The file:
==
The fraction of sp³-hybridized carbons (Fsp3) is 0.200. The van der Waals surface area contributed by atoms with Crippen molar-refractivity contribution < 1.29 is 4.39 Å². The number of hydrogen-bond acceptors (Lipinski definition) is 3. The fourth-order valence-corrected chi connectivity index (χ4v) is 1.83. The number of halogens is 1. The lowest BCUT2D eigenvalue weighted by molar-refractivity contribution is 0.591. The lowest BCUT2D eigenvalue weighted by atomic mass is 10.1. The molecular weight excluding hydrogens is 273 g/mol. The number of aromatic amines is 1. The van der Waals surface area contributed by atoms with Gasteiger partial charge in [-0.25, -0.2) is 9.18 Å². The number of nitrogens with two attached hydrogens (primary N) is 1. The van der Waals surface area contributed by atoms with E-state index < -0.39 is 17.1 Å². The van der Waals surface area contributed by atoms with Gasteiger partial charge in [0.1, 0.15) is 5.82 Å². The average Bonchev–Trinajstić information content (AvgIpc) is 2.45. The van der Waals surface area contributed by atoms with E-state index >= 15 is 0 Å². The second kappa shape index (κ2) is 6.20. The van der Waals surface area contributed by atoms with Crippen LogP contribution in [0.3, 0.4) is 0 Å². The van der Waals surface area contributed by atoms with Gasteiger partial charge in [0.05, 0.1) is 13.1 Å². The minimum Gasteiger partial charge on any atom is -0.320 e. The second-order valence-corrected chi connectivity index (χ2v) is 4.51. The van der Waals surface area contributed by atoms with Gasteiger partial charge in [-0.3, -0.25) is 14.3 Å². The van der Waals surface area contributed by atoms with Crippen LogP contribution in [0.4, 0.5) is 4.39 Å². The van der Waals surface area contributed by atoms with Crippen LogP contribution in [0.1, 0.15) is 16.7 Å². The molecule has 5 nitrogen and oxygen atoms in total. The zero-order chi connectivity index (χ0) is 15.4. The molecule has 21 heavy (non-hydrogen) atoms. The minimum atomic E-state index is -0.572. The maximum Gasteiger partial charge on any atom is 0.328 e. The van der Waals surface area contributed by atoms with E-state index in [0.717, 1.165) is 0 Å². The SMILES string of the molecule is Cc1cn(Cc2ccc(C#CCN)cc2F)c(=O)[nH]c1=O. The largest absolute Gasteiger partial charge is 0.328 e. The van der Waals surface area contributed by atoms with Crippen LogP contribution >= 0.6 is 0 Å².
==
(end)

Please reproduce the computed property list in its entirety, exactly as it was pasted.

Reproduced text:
The fraction of sp³-hybridized carbons (Fsp3) is 0.200. The van der Waals surface area contributed by atoms with Crippen molar-refractivity contribution < 1.29 is 4.39 Å². The number of hydrogen-bond acceptors (Lipinski definition) is 3. The fourth-order valence-corrected chi connectivity index (χ4v) is 1.83. The number of halogens is 1. The lowest BCUT2D eigenvalue weighted by molar-refractivity contribution is 0.591. The lowest BCUT2D eigenvalue weighted by atomic mass is 10.1. The molecular weight excluding hydrogens is 273 g/mol. The number of aromatic amines is 1. The van der Waals surface area contributed by atoms with Gasteiger partial charge in [-0.25, -0.2) is 9.18 Å². The number of nitrogens with two attached hydrogens (primary N) is 1. The van der Waals surface area contributed by atoms with E-state index < -0.39 is 17.1 Å². The van der Waals surface area contributed by atoms with Gasteiger partial charge in [0.1, 0.15) is 5.82 Å². The average Bonchev–Trinajstić information content (AvgIpc) is 2.45. The van der Waals surface area contributed by atoms with E-state index >= 15 is 0 Å². The second kappa shape index (κ2) is 6.20. The van der Waals surface area contributed by atoms with Crippen LogP contribution in [0.3, 0.4) is 0 Å². The van der Waals surface area contributed by atoms with Gasteiger partial charge in [0.05, 0.1) is 13.1 Å². The minimum Gasteiger partial charge on any atom is -0.320 e. The second-order valence-corrected chi connectivity index (χ2v) is 4.51. The van der Waals surface area contributed by atoms with Gasteiger partial charge in [-0.3, -0.25) is 14.3 Å². The van der Waals surface area contributed by atoms with Crippen LogP contribution in [0.4, 0.5) is 4.39 Å². The van der Waals surface area contributed by atoms with Crippen LogP contribution in [0.1, 0.15) is 16.7 Å². The molecule has 5 nitrogen and oxygen atoms in total. The zero-order chi connectivity index (χ0) is 15.4. The molecule has 21 heavy (non-hydrogen) atoms. The minimum atomic E-state index is -0.572. The maximum Gasteiger partial charge on any atom is 0.328 e. The van der Waals surface area contributed by atoms with E-state index in [0.717, 1.165) is 0 Å². The SMILES string of the molecule is Cc1cn(Cc2ccc(C#CCN)cc2F)c(=O)[nH]c1=O. The largest absolute Gasteiger partial charge is 0.328 e. The van der Waals surface area contributed by atoms with Crippen LogP contribution >= 0.6 is 0 Å².